Havel, former CEE leaders, call on Obama to resist "creeping Russian intimidation"

Barack Obama, photo: CTK

Former president Václav Havel has joined around 20 colleagues from Central and Eastern Europe in writing an open letter to U.S. President Barack Obama, appealing to him not to abandon the region in the interest of forming better relations with Russia. In the letter, published on Thursday, they urge Mr Obama to boost American involvement in Europe’s security and resist Russia’s “creeping intimidation”.

The letter, which is 10 pages long, is in essence a plea for the U.S. not to ignore or even abandon its allies in Central and Eastern Europe at a time when Russia appears to be keen to reassert its influence in a region which was once well inside its sphere of influence.

The signatories say they remain deeply indebted to the U.S. for its role in bringing about the end of communism and are profoundly pro-American in outlook, but very delicately remind Mr Obama that it works both ways. Soldiers from the region, they point out, fight alongside U.S. soldiers in places like Iraq and Afghanistan, often in forces which may appear tiny in comparison to countries like Britain, but which represent significant financial and human sacrifices for the countries concerned. Against that, they are worried that Washington is slowly turning its back on the region as it attempts to improve ties with Russia.

Barack Obama,  photo: CTK
The former leaders call on Mr Obama to show greater commitment to NATO’s regional role, more commitment to the missile defence scheme and ignore Russian objections to it. The U.S. president seems to be putting missile defence on the back burner, in a bid to improve military ties with Russia. They also call on him to give more support to efforts to reduce Europe's reliance on Russian energy, such as the Nabucco pipeline.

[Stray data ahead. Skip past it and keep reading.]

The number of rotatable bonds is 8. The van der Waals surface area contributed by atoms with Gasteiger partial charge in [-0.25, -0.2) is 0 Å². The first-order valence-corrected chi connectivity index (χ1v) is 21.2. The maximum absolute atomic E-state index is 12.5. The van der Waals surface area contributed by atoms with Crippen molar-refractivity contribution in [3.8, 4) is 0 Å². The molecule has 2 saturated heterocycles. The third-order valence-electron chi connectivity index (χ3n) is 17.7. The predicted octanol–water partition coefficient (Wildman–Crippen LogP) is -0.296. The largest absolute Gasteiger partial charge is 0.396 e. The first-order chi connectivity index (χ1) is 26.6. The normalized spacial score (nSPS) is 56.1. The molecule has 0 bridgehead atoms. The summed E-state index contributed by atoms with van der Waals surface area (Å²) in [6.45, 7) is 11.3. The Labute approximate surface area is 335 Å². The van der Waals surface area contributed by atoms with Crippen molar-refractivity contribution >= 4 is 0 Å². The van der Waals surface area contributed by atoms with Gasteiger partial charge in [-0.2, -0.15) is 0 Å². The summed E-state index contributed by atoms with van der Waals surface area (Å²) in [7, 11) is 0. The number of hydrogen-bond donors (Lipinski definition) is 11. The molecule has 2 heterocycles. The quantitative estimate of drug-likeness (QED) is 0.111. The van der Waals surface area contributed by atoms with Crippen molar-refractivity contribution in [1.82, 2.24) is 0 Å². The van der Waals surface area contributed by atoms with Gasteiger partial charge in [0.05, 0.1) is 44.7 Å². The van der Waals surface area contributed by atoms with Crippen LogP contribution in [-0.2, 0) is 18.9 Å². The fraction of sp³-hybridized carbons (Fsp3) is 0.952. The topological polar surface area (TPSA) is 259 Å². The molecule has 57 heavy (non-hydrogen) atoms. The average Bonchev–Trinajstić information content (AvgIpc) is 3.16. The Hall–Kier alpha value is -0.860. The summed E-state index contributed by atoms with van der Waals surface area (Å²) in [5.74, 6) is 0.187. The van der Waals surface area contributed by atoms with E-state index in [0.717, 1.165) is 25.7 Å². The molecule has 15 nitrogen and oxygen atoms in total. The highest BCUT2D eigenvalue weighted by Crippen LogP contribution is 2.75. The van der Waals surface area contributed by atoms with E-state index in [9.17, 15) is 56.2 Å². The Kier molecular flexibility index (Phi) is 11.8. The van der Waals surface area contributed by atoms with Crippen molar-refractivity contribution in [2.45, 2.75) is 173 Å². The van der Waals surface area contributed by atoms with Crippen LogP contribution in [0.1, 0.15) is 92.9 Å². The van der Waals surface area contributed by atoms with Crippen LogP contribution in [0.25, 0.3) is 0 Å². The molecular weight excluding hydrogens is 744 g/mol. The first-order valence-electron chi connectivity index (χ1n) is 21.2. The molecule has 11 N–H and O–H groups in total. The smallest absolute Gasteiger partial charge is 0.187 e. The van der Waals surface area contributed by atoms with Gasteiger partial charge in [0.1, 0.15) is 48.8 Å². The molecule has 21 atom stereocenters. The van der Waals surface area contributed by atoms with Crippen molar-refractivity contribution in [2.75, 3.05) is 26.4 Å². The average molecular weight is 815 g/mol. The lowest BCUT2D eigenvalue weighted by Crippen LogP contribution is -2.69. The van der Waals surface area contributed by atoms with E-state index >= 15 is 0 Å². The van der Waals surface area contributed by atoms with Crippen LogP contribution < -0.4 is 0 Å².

They describe Russia as "a revisionist power pursuing a 19th century agenda with 21st century tactics and methods...", adding that "the danger is that Russia's creeping intimidation and influence-peddling in the region could over time lead to a de facto neutralization of the region."

There's been no reaction yet from the White House, but it's been welcomed here in Prague. A column in the newspaper Lidové noviny said it was important to counter claims such as those put forward by Russia's foreign minister Sergej Lavrov, who publicly argued with his Czech counterpart recently that the Czech Republic and Poland were in eastern, not Central Europe (and therefore, presumably, in Russia's traditional sphere of influence).

But the Economist, one of the world’s most influential publications, wrote in an online comment that the letter risked sounding "plaintive and naïve", pointing out that Russia no longer posed a threat to the U.S. The newspaper quoted an unnamed American official as summing up such pleas for greater U.S. support for Central and Eastern Europe as follows – “they’re asking us, in principle, to risk WW3 in their defence, and if their country stands for organised crime and economic collapse, that’s a hard sell.”